Catch her incredible video work in The Ropes – exploring blak experience and the history of cultural resilience via skipping – at Cement Fondu, alongside video works by American conceptual artist and philosopher Adrian Piper.

The Ropes: Amrita Hepi X Adrian Piper
11 January–3 March  
Cement Fondu  


Contemporary opera La Passion de Simone pays tribute to an historic heroine – humanist philosopher and activist Simone Weil. A classmate of Simone de Beauvoir, she was an outspoken opponent of European fascism and put herself on the front line, literally, to experience the conditions for anarchist soldiers in the Spanish Civil War. Committed to compassion and defending the rights of the oppressed, Weil died for her beliefs aged just 34, during a hunger strike against the Holocaust. 

Not only is La Passion de Simone an inspiring tale of a woman who refused to conform, but it’s being told by an impressive team of female artists. Renowned Finnish composer Kaija Saariaho and director Imara Savage, designer Elizabeth Gadsby and solo soprano performer Jane Sheldon are behind the spiritual contemporary opera.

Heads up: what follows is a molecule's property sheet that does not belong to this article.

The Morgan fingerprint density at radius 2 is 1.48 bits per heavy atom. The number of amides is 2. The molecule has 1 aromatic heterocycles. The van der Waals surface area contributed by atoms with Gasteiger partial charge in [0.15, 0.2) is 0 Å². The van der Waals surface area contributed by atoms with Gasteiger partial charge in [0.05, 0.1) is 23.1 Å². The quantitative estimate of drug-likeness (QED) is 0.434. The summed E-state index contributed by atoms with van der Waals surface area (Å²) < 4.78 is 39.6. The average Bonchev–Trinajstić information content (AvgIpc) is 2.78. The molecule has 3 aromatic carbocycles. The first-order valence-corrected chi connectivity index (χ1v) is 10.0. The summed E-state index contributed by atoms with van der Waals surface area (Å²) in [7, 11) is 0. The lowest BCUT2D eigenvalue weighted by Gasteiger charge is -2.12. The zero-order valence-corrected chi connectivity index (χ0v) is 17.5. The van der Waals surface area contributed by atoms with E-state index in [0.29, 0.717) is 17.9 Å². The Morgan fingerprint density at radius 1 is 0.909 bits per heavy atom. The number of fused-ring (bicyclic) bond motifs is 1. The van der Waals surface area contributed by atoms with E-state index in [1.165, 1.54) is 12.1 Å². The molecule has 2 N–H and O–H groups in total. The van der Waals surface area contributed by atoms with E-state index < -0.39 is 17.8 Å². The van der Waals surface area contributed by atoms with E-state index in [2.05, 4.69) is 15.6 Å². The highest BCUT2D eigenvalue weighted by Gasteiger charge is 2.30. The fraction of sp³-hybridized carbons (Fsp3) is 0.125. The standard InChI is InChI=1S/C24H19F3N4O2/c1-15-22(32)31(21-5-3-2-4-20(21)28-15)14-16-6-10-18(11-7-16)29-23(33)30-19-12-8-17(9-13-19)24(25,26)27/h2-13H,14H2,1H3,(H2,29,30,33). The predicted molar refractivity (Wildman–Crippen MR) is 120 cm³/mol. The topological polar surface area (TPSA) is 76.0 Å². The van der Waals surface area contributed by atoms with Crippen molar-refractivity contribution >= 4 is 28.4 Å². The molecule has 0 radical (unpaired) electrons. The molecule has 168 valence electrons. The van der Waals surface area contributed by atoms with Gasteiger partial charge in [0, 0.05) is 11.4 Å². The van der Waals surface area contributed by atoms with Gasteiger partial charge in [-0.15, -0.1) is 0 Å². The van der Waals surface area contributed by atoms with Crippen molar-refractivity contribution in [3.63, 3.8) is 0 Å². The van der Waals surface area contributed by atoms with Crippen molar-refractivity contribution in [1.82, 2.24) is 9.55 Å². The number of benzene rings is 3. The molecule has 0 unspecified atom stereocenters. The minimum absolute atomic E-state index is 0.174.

Read more about Simone Weil’s incredible life here

La Passion de Simone
9–11 January


Listed as one of the Sydney Morning Herald’s 21 Iconic Women of the Stage, Page and Screen – alongside such minor names as Cate Blachett, Oprah Winfrey and Lady Gaga – Helpmann award-winner Ursula Yovich has made a name for herself depicting strong matriarchal characters. Yovich is a versatile performer and writer who’s unafraid to show every facet of female emotion, including anger – see her powerful performance in Barbara and the Camp Dogs

Her work speaks to the importance of intersectionality and representing strength in Indigenous women, and her presence at Sydney Festival this year is no different. Yovich wrote and stars in Man With the Iron Neck, which explores how a small family overcomes trauma. You'll also be able to hear what she has to say in a talk at UTS entitled Resilience and Recovery: Getting By and Getting Better